drawings of the dance of death, and he made a drawing of the first moveable slide but he was
anxious that the world would not regard him as a serious scientist if he would continue to publish
it. So one knows it just from the letters he has written and he had built one lantern which he gave
to a Frenchman and later on, the travelling showmen took over and went through the world,
through Europe to make the performances. Later on when the scientists, the astronomers used it for
their studies for the lectures, the lantern became very popular as an educational instrument and
then it entered the rooms for the children to play with it.
13.57

14.03
Nekes: As a modern science, you can only understand if you use visualisation. You have to invent
a specific key to enter a specific world which you don’t see, but the visualisation makes it
understandable what is happening.
14.21

14.29
Nekes: It is an international effort to develop the grammar of vision and what I am doing is in a
way working on an Encyclopaedia of all the expressions.
14.42

14.50
Nekes: In the exhibition there is a very new work of art, The Zoatro little figures standing, and
when I see it I am reminded immediately the work by the German artist Unschutz who was not
able to transport the images on a disc in an intermittent movement because the size of the images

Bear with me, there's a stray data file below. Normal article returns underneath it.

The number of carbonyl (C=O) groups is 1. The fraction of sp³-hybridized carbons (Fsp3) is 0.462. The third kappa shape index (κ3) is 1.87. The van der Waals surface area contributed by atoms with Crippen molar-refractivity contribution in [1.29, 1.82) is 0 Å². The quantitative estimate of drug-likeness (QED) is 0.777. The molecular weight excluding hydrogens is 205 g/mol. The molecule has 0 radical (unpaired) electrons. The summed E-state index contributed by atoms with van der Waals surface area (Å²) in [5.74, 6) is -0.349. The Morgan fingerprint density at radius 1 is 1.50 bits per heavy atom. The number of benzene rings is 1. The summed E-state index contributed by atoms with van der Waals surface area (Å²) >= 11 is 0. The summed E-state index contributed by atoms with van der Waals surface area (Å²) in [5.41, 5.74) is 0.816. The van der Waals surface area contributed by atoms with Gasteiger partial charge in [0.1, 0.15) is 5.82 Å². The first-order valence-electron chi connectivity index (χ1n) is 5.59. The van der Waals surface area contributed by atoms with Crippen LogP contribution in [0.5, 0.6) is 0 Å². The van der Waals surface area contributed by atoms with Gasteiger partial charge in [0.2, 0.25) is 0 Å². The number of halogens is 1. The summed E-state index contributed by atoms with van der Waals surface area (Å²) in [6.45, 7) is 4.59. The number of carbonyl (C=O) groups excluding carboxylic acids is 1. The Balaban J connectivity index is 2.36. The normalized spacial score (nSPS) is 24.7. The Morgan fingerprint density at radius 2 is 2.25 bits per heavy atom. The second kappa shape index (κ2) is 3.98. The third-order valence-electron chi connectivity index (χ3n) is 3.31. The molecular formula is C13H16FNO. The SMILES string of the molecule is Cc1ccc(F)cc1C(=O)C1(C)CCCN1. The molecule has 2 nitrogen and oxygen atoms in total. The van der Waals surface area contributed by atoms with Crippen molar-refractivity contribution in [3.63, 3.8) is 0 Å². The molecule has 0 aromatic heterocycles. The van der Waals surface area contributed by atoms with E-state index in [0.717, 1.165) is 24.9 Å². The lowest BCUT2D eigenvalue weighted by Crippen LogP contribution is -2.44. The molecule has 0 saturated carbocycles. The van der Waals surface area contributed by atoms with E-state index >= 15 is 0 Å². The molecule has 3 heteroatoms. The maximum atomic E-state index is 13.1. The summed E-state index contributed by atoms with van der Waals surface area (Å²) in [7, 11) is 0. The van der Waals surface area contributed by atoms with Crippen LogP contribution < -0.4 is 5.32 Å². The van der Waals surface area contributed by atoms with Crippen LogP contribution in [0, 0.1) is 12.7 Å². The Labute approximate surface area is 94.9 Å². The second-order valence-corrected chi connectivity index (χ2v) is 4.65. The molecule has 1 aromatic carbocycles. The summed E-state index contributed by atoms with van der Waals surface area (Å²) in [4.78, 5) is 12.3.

was too big, and so he was using a geyser-tube which has the possibility of flickering very quickly.
What he was doing with the stroke he did with the geyser-tube in the very first projectors which
were automaters standing at railway stations where the people could see a sequence of 24 different
images. So just in looking at these old machines you could invent and bring a new technology to
make a new work of art.
15.50

16.00
Nekes: We really wanted to make a 3D animation and so we were just thinking of different ways
you could make the 3D animation and that’s how we came across with the idea of making this
zooatrope with a strobe.
16.10

16.46
Nekes: Originally we were concentrating on the idea of creating a shadow, a shadow play on the
wall and so that’s kind of how it developed in the way that it did. You know, then it was a disc
with the figures on the outside and the light in the centre.
16.59

17.05
Nekes: One reaction which is not really funny but that we particularly enjoyed seeing children
often get up and dance and start dancing away with it.
17.15

17.15
Nekes: Even not even children sometimes you will go in and they will be like adults, like just
getting down.
17.19

Henry Dunay Jewellery

 

17.31
Nekes: Now we are at a specific break in media because all this mechanic and chemistry will be
changed by using the computer, but the computer has many more possibilities which aren’t yet
used and all those technologies were transferred on the menu list where you can change whatever
you want.
17.55

18.04
Nekes: I am still working in the experimental film area using old technologies, renovating them
and using them for knew ways of thinking and new ways of expression. So it is a kind of
inspiration, continuous inspiration what could be done.
18.24

18.34
Nekes: Many filmmakers are influenced by my work starting from the 70’s until the 90’s mainly.